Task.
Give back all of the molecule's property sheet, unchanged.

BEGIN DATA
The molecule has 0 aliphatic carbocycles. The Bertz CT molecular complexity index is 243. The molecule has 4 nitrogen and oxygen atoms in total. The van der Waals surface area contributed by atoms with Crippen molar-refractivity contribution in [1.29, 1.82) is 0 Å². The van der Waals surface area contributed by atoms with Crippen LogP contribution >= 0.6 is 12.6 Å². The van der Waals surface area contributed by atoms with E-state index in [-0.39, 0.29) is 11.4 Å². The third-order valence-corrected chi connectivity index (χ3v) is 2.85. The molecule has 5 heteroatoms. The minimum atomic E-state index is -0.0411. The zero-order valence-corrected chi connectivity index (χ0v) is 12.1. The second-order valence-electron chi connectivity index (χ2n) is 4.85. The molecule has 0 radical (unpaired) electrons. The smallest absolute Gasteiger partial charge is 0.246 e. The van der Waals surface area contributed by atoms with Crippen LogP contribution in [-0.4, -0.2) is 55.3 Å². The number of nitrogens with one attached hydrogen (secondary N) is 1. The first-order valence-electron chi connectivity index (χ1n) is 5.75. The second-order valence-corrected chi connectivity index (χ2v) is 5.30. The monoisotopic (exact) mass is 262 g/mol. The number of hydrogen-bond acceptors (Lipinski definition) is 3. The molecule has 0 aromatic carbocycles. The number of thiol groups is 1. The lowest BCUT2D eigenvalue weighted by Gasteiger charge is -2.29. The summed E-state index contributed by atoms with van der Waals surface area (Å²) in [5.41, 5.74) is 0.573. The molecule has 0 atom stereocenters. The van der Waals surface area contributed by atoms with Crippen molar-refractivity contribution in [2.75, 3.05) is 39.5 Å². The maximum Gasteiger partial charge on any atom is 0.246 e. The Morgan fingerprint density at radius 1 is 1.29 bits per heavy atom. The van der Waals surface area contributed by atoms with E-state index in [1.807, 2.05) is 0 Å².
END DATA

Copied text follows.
The molecule has 0 aliphatic carbocycles. The Bertz CT molecular complexity index is 243. The molecule has 4 nitrogen and oxygen atoms in total. The van der Waals surface area contributed by atoms with Crippen molar-refractivity contribution in [1.29, 1.82) is 0 Å². The van der Waals surface area contributed by atoms with Crippen LogP contribution >= 0.6 is 12.6 Å². The van der Waals surface area contributed by atoms with E-state index in [-0.39, 0.29) is 11.4 Å². The third-order valence-corrected chi connectivity index (χ3v) is 2.85. The molecule has 5 heteroatoms. The minimum atomic E-state index is -0.0411. The zero-order valence-corrected chi connectivity index (χ0v) is 12.1. The second-order valence-electron chi connectivity index (χ2n) is 4.85. The molecule has 0 radical (unpaired) electrons. The smallest absolute Gasteiger partial charge is 0.246 e. The van der Waals surface area contributed by atoms with Crippen LogP contribution in [-0.4, -0.2) is 55.3 Å². The number of nitrogens with one attached hydrogen (secondary N) is 1. The first-order valence-electron chi connectivity index (χ1n) is 5.75. The second-order valence-corrected chi connectivity index (χ2v) is 5.30. The monoisotopic (exact) mass is 262 g/mol. The number of hydrogen-bond acceptors (Lipinski definition) is 3. The molecule has 0 aromatic carbocycles. The number of thiol groups is 1. The lowest BCUT2D eigenvalue weighted by Gasteiger charge is -2.29. The summed E-state index contributed by atoms with van der Waals surface area (Å²) in [5.41, 5.74) is 0.573. The molecule has 0 atom stereocenters. The van der Waals surface area contributed by atoms with Crippen molar-refractivity contribution in [2.75, 3.05) is 39.5 Å². The maximum Gasteiger partial charge on any atom is 0.246 e. The Morgan fingerprint density at radius 1 is 1.29 bits per heavy atom. The van der Waals surface area contributed by atoms with E-state index in [1.807, 2.05) is 0 Å².